Cllr Alexander hopes that it will continue to progress and added: “Both UK and Scottish Governments have said the end of the diesel engine is in our sights, and if we can help lead the way, we are happy to do so.”

New user frequently asked questions:

I’m planning a trip, where can I find chargers around the UK?

There are more than 1,000 EV charge points across Scotland. You can search for chargepoints on a range of websites including Zap-Map, ChargePlace Scotland, Plug share and Open Charge map.

Where can I find a charger in Dundee?

There are more than 104 publicly available charge points across the city, with another 40 planned to be installed before summer 2020. Most will be found at charging hubs and in the form of on-street chargers. For further details visit the ChargePlace Scotland website or Zap map.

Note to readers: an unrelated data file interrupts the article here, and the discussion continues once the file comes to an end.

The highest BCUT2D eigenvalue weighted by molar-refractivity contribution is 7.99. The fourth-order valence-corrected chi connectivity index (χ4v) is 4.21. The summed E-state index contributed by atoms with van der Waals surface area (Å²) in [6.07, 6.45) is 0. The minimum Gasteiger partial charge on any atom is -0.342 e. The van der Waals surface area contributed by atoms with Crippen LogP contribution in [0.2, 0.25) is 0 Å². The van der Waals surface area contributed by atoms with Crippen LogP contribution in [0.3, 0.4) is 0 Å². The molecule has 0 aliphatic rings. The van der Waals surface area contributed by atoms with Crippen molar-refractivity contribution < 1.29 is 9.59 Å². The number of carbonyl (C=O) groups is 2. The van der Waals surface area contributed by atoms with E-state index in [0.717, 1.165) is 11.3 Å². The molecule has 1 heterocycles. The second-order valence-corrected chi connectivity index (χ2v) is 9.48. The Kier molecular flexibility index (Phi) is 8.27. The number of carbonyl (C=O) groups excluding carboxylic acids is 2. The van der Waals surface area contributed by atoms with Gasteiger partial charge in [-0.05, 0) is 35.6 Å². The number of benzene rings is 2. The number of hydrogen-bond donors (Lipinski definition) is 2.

How much does it cost to charge in Dundee?

For EV users who live in Dundee, there is no cost. For commercial EV users, it is 15p per kw with a 38p connections fee. This will be invoiced to you by ChargePlace Scotland.

Where do I get information on grants for cars?

The Energy Saving Trust has lots of information on grants available for personal and business use. They currently offer drivers in Scotland up to £35,000 to cover the cost of purchasing a new pure electric/ plug-in hybrid vehicle or up to £10,000 to cover the cost of purchasing a new electric motorcycle or scooter.

How do I get a home charger?

EST and OLEV offer grants up to £1,000 so people can install one. Check out the Energy Saving Trust website (under “transport and EVs and grants”) for more information.

How do I join the free parking scheme?

Send the vehicle details and a contact name to: Remember: free parking is only available to pure electric vehicles. Hybrids are not eligible.

What’s the difference between a rapid and a fast charger?